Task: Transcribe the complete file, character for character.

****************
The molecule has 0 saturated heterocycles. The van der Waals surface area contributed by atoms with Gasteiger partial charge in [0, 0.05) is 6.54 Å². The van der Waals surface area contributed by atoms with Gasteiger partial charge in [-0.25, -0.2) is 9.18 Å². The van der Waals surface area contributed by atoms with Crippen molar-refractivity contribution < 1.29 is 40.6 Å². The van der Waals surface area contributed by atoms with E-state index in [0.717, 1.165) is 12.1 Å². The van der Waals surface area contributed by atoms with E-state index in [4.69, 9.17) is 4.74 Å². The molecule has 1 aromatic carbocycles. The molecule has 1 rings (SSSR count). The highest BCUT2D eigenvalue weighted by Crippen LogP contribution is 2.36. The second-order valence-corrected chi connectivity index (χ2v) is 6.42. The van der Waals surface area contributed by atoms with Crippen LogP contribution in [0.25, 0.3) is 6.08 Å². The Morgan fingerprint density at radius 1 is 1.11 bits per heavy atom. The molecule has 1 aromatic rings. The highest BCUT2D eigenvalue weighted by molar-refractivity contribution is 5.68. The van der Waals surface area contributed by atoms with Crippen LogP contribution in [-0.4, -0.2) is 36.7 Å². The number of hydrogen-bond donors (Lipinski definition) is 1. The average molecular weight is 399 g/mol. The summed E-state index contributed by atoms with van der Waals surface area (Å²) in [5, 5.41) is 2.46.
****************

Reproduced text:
The molecule has 0 saturated heterocycles. The van der Waals surface area contributed by atoms with Gasteiger partial charge in [0, 0.05) is 6.54 Å². The van der Waals surface area contributed by atoms with Gasteiger partial charge in [-0.25, -0.2) is 9.18 Å². The van der Waals surface area contributed by atoms with Crippen molar-refractivity contribution < 1.29 is 40.6 Å². The van der Waals surface area contributed by atoms with E-state index in [0.717, 1.165) is 12.1 Å². The van der Waals surface area contributed by atoms with E-state index in [4.69, 9.17) is 4.74 Å². The molecule has 1 aromatic carbocycles. The molecule has 1 rings (SSSR count). The highest BCUT2D eigenvalue weighted by Crippen LogP contribution is 2.36. The second-order valence-corrected chi connectivity index (χ2v) is 6.42. The van der Waals surface area contributed by atoms with Crippen LogP contribution in [0.25, 0.3) is 6.08 Å². The Morgan fingerprint density at radius 1 is 1.11 bits per heavy atom. The molecule has 1 aromatic rings. The highest BCUT2D eigenvalue weighted by molar-refractivity contribution is 5.68. The van der Waals surface area contributed by atoms with Crippen LogP contribution in [-0.4, -0.2) is 36.7 Å². The number of hydrogen-bond donors (Lipinski definition) is 1. The average molecular weight is 399 g/mol. The summed E-state index contributed by atoms with van der Waals surface area (Å²) in [5, 5.41) is 2.46.